Pappa al Pomodoro, by Steve Maslow

pappa-al-pomodoroPAPPA AL POMODORO ALLA CHIANTIGIANA
Serves 4 to 5

8 oz two day old Tuscan bread (or any stale whole wheat bread)
1 carrot, scraped
½ red onion, cleaned
1 clove garlic, peeled
1 celery stalk
5 sprigs of parsley, leaves only
3 fresh basil leaves, plus more for serving small pinch hot pepper flakes
¼ cup evoo, plus more for serving
salt and pepper
1 500g jar Piennolo vine tomatoes or 2 cans DaniCoop tomatoes
About 1½  cups of boiling chicken broth

1.Cut the bread into cubes, and finely chop the carrots, onion, garlic, celery, basil and hot pepper in a food processor—but do not liquefy them.
2.Heat the evoo in a medium stockpot over medium heat and add the chopped ingredients and sauté until the onion is translucent, about 20 minutes.
3.Pass the tomatoes through a food mill, or grind them in the food processor and add them to the stockpot until the mixture reduces by about half, approximately 15 minutes or more.  Stir the mixture with a wooden spoon from time to time so that the tomatoes do not stick to the bottom of the pot; get high on the aromas emanating from the top.
4.Season with salt and pepper.
5.Add the bread and constantly mix with the wooden spoon until the sauce is completely absorbed by the bread and starts sizzling on the bottom of the stockpot, about 10 minutes.
6.Add the boiling broth all together at once and mix well. The broth should cover the top of the bread by about 2 or 3 inches, otherwise add more broth.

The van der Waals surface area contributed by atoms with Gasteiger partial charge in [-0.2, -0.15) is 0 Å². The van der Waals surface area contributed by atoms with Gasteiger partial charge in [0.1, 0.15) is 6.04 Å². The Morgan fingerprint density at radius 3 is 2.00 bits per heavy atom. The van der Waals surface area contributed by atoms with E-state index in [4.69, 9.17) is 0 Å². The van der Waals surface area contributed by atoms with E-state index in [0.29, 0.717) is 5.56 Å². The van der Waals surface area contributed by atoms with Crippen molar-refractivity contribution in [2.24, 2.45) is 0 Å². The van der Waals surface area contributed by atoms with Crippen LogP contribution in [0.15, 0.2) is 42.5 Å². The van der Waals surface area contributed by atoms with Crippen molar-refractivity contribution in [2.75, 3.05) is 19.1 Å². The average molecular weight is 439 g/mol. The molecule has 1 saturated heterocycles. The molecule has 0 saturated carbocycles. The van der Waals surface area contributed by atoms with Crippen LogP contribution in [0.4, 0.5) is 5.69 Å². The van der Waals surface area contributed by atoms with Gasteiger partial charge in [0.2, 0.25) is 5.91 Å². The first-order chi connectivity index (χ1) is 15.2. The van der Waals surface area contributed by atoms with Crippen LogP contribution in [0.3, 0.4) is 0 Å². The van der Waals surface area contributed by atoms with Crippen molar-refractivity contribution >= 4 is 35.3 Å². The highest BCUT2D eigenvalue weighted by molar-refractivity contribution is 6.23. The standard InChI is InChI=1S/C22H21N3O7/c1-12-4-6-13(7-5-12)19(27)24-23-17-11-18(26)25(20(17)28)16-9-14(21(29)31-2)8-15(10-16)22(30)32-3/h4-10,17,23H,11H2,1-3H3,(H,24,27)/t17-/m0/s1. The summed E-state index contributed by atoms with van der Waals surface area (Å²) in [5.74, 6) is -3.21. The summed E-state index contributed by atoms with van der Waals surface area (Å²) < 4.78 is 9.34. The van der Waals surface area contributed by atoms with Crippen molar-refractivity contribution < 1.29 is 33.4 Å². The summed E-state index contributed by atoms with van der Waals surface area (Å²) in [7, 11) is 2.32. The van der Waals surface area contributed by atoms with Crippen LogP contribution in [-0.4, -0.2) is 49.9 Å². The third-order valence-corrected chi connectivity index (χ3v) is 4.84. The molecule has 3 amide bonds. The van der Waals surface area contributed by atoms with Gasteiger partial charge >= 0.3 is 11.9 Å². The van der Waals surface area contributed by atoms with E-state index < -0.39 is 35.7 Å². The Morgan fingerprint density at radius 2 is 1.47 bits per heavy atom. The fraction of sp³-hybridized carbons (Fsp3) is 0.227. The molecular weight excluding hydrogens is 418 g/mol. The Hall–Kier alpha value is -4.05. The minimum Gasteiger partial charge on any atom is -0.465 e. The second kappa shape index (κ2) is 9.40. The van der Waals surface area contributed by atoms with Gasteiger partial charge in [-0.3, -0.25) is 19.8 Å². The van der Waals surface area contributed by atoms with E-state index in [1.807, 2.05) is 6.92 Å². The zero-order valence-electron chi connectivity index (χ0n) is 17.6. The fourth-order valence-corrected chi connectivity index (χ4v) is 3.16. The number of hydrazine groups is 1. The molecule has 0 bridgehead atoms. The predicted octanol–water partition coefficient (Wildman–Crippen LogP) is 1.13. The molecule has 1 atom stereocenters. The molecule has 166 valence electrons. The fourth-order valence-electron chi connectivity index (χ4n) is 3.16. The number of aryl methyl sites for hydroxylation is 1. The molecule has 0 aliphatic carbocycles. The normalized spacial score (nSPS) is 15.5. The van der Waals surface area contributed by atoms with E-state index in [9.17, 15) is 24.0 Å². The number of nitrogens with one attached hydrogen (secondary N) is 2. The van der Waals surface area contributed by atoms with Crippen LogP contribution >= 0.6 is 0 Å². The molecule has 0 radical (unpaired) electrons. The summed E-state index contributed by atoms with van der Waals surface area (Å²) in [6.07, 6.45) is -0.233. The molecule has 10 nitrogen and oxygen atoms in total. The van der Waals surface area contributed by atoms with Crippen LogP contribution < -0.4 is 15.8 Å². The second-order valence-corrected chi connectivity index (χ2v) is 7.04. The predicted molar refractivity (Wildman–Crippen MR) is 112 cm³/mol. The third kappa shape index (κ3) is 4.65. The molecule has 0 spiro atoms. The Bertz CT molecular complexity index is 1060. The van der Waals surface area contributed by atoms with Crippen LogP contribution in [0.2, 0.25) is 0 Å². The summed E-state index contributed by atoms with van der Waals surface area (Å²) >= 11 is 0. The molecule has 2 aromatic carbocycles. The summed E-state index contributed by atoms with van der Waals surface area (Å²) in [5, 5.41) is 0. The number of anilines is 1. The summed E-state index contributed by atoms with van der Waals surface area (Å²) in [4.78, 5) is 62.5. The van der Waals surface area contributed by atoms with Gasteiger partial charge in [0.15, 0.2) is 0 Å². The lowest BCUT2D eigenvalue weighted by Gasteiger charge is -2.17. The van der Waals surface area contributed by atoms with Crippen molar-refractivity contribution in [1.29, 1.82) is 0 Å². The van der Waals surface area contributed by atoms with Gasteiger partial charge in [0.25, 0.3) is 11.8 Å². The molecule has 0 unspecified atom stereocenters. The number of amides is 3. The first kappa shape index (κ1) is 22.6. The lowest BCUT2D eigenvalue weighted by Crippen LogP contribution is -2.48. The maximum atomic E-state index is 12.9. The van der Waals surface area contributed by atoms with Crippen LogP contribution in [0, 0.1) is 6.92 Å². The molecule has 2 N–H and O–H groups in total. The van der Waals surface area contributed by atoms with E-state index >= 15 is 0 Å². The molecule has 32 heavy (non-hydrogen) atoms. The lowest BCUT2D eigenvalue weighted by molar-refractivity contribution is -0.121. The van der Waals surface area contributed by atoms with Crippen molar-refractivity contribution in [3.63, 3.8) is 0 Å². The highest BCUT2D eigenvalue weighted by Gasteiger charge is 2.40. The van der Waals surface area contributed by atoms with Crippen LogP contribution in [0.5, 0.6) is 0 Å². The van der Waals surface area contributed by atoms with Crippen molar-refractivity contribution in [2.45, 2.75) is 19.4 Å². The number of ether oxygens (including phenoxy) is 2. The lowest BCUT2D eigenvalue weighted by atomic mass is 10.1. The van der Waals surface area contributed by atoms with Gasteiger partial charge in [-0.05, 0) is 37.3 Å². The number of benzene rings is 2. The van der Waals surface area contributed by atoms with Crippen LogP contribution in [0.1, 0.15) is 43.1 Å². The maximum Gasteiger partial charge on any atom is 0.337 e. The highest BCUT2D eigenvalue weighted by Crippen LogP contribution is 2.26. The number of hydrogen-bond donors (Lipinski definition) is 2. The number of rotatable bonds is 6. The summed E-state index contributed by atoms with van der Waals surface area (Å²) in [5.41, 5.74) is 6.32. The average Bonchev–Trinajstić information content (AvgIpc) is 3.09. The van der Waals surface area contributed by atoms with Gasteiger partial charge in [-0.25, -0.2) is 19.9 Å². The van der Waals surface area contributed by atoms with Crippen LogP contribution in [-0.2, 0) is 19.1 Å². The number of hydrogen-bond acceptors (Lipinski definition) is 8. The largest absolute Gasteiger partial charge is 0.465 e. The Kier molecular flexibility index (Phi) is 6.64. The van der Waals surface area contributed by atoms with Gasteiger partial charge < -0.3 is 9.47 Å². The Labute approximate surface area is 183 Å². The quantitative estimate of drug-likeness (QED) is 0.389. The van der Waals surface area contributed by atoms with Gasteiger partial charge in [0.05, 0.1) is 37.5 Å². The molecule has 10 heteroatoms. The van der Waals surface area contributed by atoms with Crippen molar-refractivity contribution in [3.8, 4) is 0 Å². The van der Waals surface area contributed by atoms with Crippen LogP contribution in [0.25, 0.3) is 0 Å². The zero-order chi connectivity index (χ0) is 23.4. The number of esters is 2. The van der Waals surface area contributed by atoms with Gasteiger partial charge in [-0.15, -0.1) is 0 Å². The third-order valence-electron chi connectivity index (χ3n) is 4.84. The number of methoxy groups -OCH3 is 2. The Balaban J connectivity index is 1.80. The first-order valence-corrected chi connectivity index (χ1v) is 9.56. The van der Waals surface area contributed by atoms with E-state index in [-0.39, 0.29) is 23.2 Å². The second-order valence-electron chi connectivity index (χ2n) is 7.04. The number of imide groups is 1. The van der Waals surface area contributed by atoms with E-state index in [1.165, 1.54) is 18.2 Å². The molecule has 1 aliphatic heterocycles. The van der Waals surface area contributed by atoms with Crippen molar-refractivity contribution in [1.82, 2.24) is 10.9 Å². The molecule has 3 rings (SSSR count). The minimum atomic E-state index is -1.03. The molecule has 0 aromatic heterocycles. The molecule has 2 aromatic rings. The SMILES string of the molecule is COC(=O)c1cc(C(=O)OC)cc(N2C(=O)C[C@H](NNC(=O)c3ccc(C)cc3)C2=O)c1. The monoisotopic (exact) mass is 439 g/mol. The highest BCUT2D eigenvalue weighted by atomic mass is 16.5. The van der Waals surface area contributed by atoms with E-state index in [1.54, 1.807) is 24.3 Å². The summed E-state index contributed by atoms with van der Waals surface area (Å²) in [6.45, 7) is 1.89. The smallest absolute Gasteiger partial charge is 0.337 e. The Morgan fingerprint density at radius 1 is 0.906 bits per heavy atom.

7.Cover stockpot without further mixing and let rest off the heat for about an hour.
8.Vigorously mix bread and broth together until smooth before serving.

The soup is sprinkled with torn basil leaves and evoo and served very thick, so thick in fact that the Tuscan pays a compliment to the chef by joking that the Pappa should be served with a fork.

One Comment Add yours

  1. Wow! What a beautiful linkage of history and culinary creation! I only wish all recipes and comments on specialized food products gave us so much to think about in terms of the depth of rivalries, personal gains and losses, and even personalities that come in the food we prepare. Thank you, Steve, for this very thoughtful piece, and in this case, “thoughtful” cuts both ways—your good thoughts in composing and the thoughts your piece inspire for all of us. You take us back to origins, always a good place to go literally and with literature as well. Much gratitude. How about more from you?

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